A Baylor University graduate student was hospitalized Friday afternoon after falling about halfway down the cliff from the main area of Lovers Leap in Cameron Park, officials said.

Waco fire officials rescued him and carried him to a boat about an hour and a half after the fall, which bystanders said happened just after 11:30 a.m.

Bystanders and fire officials said the man’s name was Rex and that he was set to move to Alaska on Saturday to teach international politics.

Baylor spokeswoman Lori Fogleman confirmed there is one man named Rex listed as a Ph.D. candidate in political science, a Rex G. Carr Jr., and Baylor’s website says he is set to teach in Anchorage, Alaska, in the fall 2014 semester.

Two bystanders said they were in a boat below Cameron Park’s cliffs when they heard a man scream and hit something. They docked their boat nearby and walked up the trail to see what had happened.

Harold Nutt, 43, and Latisha Knight, 28, found the man, spoke to him, held his hand and gave him water until rescuers arrived. They said the man told them he was listening to music at the top of the cliff and then turned to leave when he slipped.

Rescuers reached the man, removed brush around him and tied him to what they called a “Stokes basket” to lower him down the rest of the cliff onto a trail before carrying him to a waiting Waco Fire Department rescue boat below, Acting Assistant Fire Chief Robert Beechner said.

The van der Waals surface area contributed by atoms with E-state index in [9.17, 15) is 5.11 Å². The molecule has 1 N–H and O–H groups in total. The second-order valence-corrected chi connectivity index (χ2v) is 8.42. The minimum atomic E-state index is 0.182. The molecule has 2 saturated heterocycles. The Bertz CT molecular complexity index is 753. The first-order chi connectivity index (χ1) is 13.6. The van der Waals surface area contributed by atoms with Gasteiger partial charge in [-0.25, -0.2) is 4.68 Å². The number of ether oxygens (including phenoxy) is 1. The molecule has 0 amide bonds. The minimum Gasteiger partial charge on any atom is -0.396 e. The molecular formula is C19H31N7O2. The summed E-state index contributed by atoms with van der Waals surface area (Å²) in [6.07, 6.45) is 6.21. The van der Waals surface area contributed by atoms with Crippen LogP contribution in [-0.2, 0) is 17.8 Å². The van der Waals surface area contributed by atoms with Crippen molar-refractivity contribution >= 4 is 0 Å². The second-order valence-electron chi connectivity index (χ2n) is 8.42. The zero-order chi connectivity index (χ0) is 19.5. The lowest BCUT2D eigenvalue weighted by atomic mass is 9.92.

The rescue boat carried him to a McLennan Community College dock, where an ambulance was waiting to take him to Baylor Scott & White Hillcrest Medical Center.

Waco police Sgt. W. Patrick Swanton said the man’s injuries were reportedly non-life-threatening.

Swanton said the man was reading a book while sitting atop the bluffs, stood up and lost his balance, causing him to fall.

Beechner said the department approaches such rescues on a case-by-case basis.

“They try to lower the patient down to the river trail and put them on a boat because raising a patient back up the face of the cliff can be very difficult,” he said.

He noted that the basket is used to minimize jostling without furthering a patient’s injuries.

“It seems like every summer we have one or two rescues off the cliff,” he said.

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